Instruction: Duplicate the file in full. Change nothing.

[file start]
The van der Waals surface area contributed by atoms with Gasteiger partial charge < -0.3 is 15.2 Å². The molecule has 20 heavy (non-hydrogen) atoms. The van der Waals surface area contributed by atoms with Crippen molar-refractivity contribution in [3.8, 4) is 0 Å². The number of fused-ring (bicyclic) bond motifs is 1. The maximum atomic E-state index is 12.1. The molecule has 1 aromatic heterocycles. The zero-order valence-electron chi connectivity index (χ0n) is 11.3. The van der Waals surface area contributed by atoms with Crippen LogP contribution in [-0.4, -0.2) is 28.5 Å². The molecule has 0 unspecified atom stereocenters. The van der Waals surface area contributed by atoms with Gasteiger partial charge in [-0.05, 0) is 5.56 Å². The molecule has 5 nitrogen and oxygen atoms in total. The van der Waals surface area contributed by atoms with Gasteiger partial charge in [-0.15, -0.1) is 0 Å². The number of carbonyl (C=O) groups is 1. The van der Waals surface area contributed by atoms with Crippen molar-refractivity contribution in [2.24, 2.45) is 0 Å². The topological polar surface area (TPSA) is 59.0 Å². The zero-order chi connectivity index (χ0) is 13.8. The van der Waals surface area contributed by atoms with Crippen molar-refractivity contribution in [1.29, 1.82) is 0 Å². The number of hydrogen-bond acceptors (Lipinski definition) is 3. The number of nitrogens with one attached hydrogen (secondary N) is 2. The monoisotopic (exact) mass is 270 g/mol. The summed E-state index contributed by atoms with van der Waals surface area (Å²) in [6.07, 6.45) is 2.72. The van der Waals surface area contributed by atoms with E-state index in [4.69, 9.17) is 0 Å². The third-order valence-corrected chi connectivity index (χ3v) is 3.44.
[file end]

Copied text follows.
The van der Waals surface area contributed by atoms with Gasteiger partial charge < -0.3 is 15.2 Å². The molecule has 20 heavy (non-hydrogen) atoms. The van der Waals surface area contributed by atoms with Crippen molar-refractivity contribution in [3.8, 4) is 0 Å². The number of fused-ring (bicyclic) bond motifs is 1. The maximum atomic E-state index is 12.1. The molecule has 1 aromatic heterocycles. The zero-order valence-electron chi connectivity index (χ0n) is 11.3. The van der Waals surface area contributed by atoms with Crippen LogP contribution in [-0.4, -0.2) is 28.5 Å². The molecule has 0 unspecified atom stereocenters. The van der Waals surface area contributed by atoms with Gasteiger partial charge in [-0.05, 0) is 5.56 Å². The molecule has 5 nitrogen and oxygen atoms in total. The van der Waals surface area contributed by atoms with Gasteiger partial charge in [-0.15, -0.1) is 0 Å². The number of carbonyl (C=O) groups is 1. The van der Waals surface area contributed by atoms with Crippen molar-refractivity contribution in [2.24, 2.45) is 0 Å². The topological polar surface area (TPSA) is 59.0 Å². The zero-order chi connectivity index (χ0) is 13.8. The van der Waals surface area contributed by atoms with Crippen molar-refractivity contribution in [1.29, 1.82) is 0 Å². The number of hydrogen-bond acceptors (Lipinski definition) is 3. The number of nitrogens with one attached hydrogen (secondary N) is 2. The monoisotopic (exact) mass is 270 g/mol. The summed E-state index contributed by atoms with van der Waals surface area (Å²) in [6.07, 6.45) is 2.72. The van der Waals surface area contributed by atoms with E-state index in [4.69, 9.17) is 0 Å². The third-order valence-corrected chi connectivity index (χ3v) is 3.44.